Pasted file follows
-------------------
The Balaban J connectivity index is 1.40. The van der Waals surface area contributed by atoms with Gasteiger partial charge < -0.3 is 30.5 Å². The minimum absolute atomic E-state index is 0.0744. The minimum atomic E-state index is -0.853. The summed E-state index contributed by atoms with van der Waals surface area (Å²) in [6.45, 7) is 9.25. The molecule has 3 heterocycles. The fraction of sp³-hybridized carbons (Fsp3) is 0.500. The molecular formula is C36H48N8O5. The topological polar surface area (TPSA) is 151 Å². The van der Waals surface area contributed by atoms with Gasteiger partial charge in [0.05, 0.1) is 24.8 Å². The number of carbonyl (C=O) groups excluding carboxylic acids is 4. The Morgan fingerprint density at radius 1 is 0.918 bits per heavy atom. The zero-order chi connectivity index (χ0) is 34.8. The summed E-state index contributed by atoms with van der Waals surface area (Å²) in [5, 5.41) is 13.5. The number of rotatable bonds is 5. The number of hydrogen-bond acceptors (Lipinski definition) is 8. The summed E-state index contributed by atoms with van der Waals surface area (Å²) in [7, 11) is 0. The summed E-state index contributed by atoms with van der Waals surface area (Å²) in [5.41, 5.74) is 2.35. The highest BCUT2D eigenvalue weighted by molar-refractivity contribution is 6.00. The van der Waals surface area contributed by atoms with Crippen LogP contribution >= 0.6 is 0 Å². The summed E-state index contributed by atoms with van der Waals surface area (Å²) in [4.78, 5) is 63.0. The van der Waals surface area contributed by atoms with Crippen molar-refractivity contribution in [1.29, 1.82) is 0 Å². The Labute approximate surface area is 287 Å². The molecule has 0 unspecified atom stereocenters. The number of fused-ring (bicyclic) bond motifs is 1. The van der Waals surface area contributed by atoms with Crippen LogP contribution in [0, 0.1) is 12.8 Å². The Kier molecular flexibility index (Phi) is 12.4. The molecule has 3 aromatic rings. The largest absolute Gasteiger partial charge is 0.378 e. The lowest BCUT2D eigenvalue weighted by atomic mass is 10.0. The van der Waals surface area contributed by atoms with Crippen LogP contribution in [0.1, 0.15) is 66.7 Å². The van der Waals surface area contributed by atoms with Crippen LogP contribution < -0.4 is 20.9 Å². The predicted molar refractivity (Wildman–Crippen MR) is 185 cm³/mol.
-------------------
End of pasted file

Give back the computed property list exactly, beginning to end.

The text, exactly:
The Balaban J connectivity index is 1.40. The van der Waals surface area contributed by atoms with Gasteiger partial charge < -0.3 is 30.5 Å². The minimum absolute atomic E-state index is 0.0744. The minimum atomic E-state index is -0.853. The summed E-state index contributed by atoms with van der Waals surface area (Å²) in [6.45, 7) is 9.25. The molecule has 3 heterocycles. The fraction of sp³-hybridized carbons (Fsp3) is 0.500. The molecular formula is C36H48N8O5. The topological polar surface area (TPSA) is 151 Å². The van der Waals surface area contributed by atoms with Gasteiger partial charge in [0.05, 0.1) is 24.8 Å². The number of carbonyl (C=O) groups excluding carboxylic acids is 4. The Morgan fingerprint density at radius 1 is 0.918 bits per heavy atom. The zero-order chi connectivity index (χ0) is 34.8. The summed E-state index contributed by atoms with van der Waals surface area (Å²) in [5, 5.41) is 13.5. The number of rotatable bonds is 5. The number of hydrogen-bond acceptors (Lipinski definition) is 8. The summed E-state index contributed by atoms with van der Waals surface area (Å²) in [7, 11) is 0. The summed E-state index contributed by atoms with van der Waals surface area (Å²) in [5.41, 5.74) is 2.35. The highest BCUT2D eigenvalue weighted by molar-refractivity contribution is 6.00. The van der Waals surface area contributed by atoms with Crippen LogP contribution >= 0.6 is 0 Å². The summed E-state index contributed by atoms with van der Waals surface area (Å²) in [4.78, 5) is 63.0. The van der Waals surface area contributed by atoms with Crippen molar-refractivity contribution in [1.29, 1.82) is 0 Å². The Labute approximate surface area is 287 Å². The molecule has 0 unspecified atom stereocenters. The number of fused-ring (bicyclic) bond motifs is 1. The van der Waals surface area contributed by atoms with Crippen LogP contribution in [0, 0.1) is 12.8 Å². The Kier molecular flexibility index (Phi) is 12.4. The molecule has 3 aromatic rings. The largest absolute Gasteiger partial charge is 0.378 e. The lowest BCUT2D eigenvalue weighted by atomic mass is 10.0. The van der Waals surface area contributed by atoms with Crippen LogP contribution in [0.1, 0.15) is 66.7 Å². The van der Waals surface area contributed by atoms with Crippen LogP contribution < -0.4 is 20.9 Å². The predicted molar refractivity (Wildman–Crippen MR) is 185 cm³/mol.